Rebecca Micallef


"It is better to prevent waste than to treat or clean up waste after it has been created."


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The first principle of Green Chemistry is PREVENTION. This prevention is at a molecular level and aims at minimising the amount of chemical waste produced in a reaction, as this is more efficient than cleaning up waste that has already been produced. The purpose of green is to produce the same amount of desired product as usual methods would, but with less of an effect to the environment, and prevention of waste is the first step in doing so.


The E-factor is often referred to as a measure of waste or any other by-product produced by chemists BUT the desired product. More often than not this waste produced was seen as unavoidable, but Green Chemistry has allowed the production of the same amount of desired product with LESS waste!


Process mass intensity - the ratio of total mass used in a process divided by the mass of the product.

Normally, the ratio of product to total mass used has been relatively small, causing the reactions used in many processes to result in a large amount of waste that may be detrimental to the environment.

However, when green chemistry is applied there is often a major decrease in the amount of waste produced with is obviously an important goal that has been achieved with the introduction of green chemistry to the industry.


"For every 1kg of desirable product that is produced, an average of 25-100 kg of waste is produced."




An example of green chemistry that is used in the pharmaceutical industry is Ibuprofen, where in 1993 the processes of its production was reinvented using green chemistry.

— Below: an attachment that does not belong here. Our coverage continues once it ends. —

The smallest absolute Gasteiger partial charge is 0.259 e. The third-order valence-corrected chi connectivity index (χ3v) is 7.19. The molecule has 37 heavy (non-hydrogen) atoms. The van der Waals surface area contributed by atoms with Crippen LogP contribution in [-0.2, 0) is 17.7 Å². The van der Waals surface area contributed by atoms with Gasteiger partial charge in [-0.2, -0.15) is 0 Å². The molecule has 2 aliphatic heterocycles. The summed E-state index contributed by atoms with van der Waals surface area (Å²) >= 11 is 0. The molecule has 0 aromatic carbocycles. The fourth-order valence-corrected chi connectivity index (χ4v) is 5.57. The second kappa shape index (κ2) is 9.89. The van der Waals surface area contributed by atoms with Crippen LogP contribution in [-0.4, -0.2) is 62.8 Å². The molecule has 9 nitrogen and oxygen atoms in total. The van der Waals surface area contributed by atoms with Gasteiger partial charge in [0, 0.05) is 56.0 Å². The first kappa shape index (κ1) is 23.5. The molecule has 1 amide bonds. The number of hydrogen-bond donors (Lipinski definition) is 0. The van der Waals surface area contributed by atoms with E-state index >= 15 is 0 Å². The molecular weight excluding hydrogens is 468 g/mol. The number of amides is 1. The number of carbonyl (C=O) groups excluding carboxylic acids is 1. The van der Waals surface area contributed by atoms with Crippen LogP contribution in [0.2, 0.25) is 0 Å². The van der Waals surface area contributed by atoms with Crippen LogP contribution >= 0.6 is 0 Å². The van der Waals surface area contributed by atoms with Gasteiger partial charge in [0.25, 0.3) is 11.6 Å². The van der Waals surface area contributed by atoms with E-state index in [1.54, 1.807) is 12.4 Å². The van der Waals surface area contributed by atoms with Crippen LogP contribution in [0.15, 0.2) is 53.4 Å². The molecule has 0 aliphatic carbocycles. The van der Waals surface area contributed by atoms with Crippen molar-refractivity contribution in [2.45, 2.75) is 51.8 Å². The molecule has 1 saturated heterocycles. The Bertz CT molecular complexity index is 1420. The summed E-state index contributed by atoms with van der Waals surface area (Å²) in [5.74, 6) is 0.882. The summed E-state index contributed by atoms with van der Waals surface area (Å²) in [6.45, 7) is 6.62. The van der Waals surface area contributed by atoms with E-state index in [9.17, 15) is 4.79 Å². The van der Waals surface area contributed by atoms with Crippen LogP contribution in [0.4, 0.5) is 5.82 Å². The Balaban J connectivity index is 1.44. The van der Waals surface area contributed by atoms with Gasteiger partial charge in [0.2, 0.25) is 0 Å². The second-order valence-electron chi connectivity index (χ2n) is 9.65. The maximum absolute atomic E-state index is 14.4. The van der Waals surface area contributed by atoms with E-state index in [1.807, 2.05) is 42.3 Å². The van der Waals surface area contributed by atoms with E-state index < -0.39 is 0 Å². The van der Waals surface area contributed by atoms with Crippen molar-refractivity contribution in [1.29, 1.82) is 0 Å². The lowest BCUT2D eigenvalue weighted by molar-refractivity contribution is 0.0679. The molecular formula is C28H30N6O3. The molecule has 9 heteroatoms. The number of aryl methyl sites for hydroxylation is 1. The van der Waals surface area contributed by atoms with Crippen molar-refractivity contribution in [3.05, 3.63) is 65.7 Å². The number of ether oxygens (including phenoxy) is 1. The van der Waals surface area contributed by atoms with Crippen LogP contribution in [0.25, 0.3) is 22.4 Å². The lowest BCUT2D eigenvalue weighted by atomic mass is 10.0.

The process begins with the exact same compound, however, the the process has been refined so instead of six steps involved, there are now only three. This new process produces slightly different drugs than previous methods, and these drugs can now be recycled.

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Green Chemistry has allowed chemists to reduce the costs in the processes of chemicals and drugs substantially. If less are involved in a process, then less money needs to be spent on its synthesis, and also, if less waste is produced then less money is spent on the clean up of this molecular waste.


Many harmful chemicals end up in the environment either intentionally (including pesticides), unintentionally such as emissions or by disposal of certain chemicals simply because there is nowhere else for them to go. Green chemistry allows different by-products to be produced and these are able to degrade or be used in other processes. This then results in less chemical disruption to the environment helping our eco-systems, plants and animals to suffer less from toxic harm.


If less toxic waste is being produced, then we will all have cleaner air to breathe, cleaner water, safer food and an all-round lessened exposure to toxic chemical waste. Workers in chemical factories will also thrive in the benefits of green chemistry and their work will become safer for their health.